Wico? Centipede cpo

So I did some digging through my archives to figure this out. I re-read my 2009 post about The Wico Willis partnership. If you check out the catalog pages in the old post you’ll see another centipede overlay clearly listed, and it has the exact same part number. Well, minus the “00” at the end, but otherwise identical. So the same part number exists for two pieces of artwork, but why? Here are a couple examples I have of the overlay from the Wico Willis catalog. Some genius decided it was a good idea to trim off the top and bottom, so its impossible to read any identifying marks, but you get the idea. So what’s the scoop on these?

Willis CentipedeWillis Centipede

My guess is that sometime after the Wico Willis partnership dissolved, Wico decided to make their own control panel overlays (or maybe they had made them previously, I just don’t know). Wico would have used their own printing company, possibly a vendor they had been working with for awhile and that company just didn’t use 3M paper products. They whipped up their own artwork and just kept the catalog part number on the front. I mean if you’ve already sent out a couple thousand product catalogs with the numbers listed, why change them? Just replace the product with your own and keep selling. Seems reasonable to me.

Wico? CentipedeWico? CentipedeWico? CentipedeWico? CentipedeWico? CentipedeWico? Centipede

If you know anything about the relationship between Wico and Willis, or any information about either company, I’d love to learn more. This piece of arcade artwork gets added to the growing archive. Game on!

NOS Bally Sente CPO’s

Tuesday, September 20th, 2011

Flush with cash from a few recent eBay sales, I decided to shop around and find some new stuff to add to my arcade artwork collection. For about $22 shipped, I grabbed this pair of Bally Sente control panel overlays, not a bad deal and I’m a fan of the Sente system, so why not. Bally Sente was the brain child of Nolan Bushnell back in the mid 80’s. The idea was simple, buy a generic cabinet and swap out a few parts to create a whole new game. A supposedly quick and painless conversion for the operator. Unfortunately, the industry was starting its massive downward spiral and the Sente System never got the chance it deserved.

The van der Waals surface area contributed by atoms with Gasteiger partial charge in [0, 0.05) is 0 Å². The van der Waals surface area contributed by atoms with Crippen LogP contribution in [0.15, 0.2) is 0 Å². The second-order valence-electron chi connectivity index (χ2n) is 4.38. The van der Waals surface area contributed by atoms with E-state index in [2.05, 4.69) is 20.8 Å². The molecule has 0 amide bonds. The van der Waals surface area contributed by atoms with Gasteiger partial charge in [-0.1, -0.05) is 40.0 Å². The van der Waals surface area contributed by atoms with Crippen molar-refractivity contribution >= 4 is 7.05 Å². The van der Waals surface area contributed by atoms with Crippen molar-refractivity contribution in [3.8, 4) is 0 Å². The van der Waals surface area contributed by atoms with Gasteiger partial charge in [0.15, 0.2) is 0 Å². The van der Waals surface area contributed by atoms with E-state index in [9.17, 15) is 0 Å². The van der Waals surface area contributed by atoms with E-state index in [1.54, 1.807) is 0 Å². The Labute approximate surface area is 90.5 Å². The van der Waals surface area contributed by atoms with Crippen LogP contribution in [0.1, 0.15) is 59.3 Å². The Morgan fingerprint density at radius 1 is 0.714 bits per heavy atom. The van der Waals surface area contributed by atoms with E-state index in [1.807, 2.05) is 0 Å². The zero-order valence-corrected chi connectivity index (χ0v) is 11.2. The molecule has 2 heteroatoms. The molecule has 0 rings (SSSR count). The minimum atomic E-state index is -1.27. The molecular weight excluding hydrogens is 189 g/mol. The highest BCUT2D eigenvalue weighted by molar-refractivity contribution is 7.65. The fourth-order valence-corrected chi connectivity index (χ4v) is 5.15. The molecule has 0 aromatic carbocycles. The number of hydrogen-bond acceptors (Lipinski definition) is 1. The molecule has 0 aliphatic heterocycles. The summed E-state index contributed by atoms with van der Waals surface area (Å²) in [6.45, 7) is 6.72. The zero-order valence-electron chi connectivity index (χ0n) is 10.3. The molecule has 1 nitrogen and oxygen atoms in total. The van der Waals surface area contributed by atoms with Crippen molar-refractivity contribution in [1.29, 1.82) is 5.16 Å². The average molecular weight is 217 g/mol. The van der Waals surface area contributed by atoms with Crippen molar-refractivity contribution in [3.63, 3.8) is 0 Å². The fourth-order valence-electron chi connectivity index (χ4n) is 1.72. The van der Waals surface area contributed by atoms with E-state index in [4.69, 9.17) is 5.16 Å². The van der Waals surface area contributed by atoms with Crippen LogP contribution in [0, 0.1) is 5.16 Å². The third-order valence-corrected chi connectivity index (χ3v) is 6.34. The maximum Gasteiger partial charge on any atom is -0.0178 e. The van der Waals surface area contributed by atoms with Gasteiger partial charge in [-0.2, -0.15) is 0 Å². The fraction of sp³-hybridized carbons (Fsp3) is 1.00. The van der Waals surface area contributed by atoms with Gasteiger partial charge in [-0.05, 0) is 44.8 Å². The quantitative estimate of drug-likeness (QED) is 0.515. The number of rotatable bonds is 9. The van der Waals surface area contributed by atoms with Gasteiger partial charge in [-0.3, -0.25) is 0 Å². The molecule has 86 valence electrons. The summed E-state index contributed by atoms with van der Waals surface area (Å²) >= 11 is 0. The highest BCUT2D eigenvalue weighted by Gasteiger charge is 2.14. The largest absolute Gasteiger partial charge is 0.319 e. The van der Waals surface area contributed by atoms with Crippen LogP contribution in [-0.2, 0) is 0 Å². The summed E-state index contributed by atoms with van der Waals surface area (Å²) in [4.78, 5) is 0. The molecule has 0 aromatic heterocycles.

Bally Sente cpo

The overlay’s are only 11 1/4″ tall x 10 7/8″ wide and at first I thought they must be for the Sente Arcade Computer I Deluxe, due to the narrow width. The standard Sente Arcade Computer I cabinet takes a much wider control panel, so it couldn’t be for that cabinet. Even the conversion kit artwork would have had a wider control panel to fit games like Pac-Man, Rally-X, or Bump N Jump. Checking over the flyer images from The Arcade Flyer Archive I was pretty sure the overlays wouldn’t fit either of those cabs, take a look.

Bally Sente flyerBally Sente flyer

What the heck, what cabinet were these for? The seller I purchased them from had two sets, I bought one set. Each set consisted of a CPO that fits over a trackball panel and the other CPO fits a standard button and joystick configuration. Then it clicked. I looked around the flyer archive a bit more until I found what I was looking for. An image of a Bally Sente cocktail table. Hadn’t realized they made a CT version, but it makes sense. Take a look at the Mini Golf flyer snippet, you can see the cocktail table in the lower right corner. So instead of a pair of CPO’s for replacement panels, I had two cocktail overlays, each one for a different control panel!

Bally Sente flyer

Below you can see various images of both overlays. They are in excellent condition, printed on heavy duty poly-carbonate with a plain paper backing. The top edges of each overlay has a slight bend, but I believe they were pre-scored to make it easier to install on the panels. The die-cuts are all missing, but they were likely cut out and not punched with tabs as the holes are clean. The backing has some minor peeling, but other wise excellent. I would grade these a 9/10. As for the aesthetics, while the green background, white stripes and gold metallic accent color scheme is OK, it is also very boring. A fun, multi-color overlay would have cost more money and these games were meant to be money savers for the op. Boring is cheap. I’ve never seen a Sente cocktail table in person and a little searching didn’t dig up any photos. If you happen to own a Sente cocktail cabinet, drop me a line, I’d love to see it. If you liked this installment of NOS arcade artwork, please visit my NOS artwork page, where you’ll find more information and a gallery of pieces in my collection. In the meantime, these funky CT CPO’s will make a nice addition to the archive.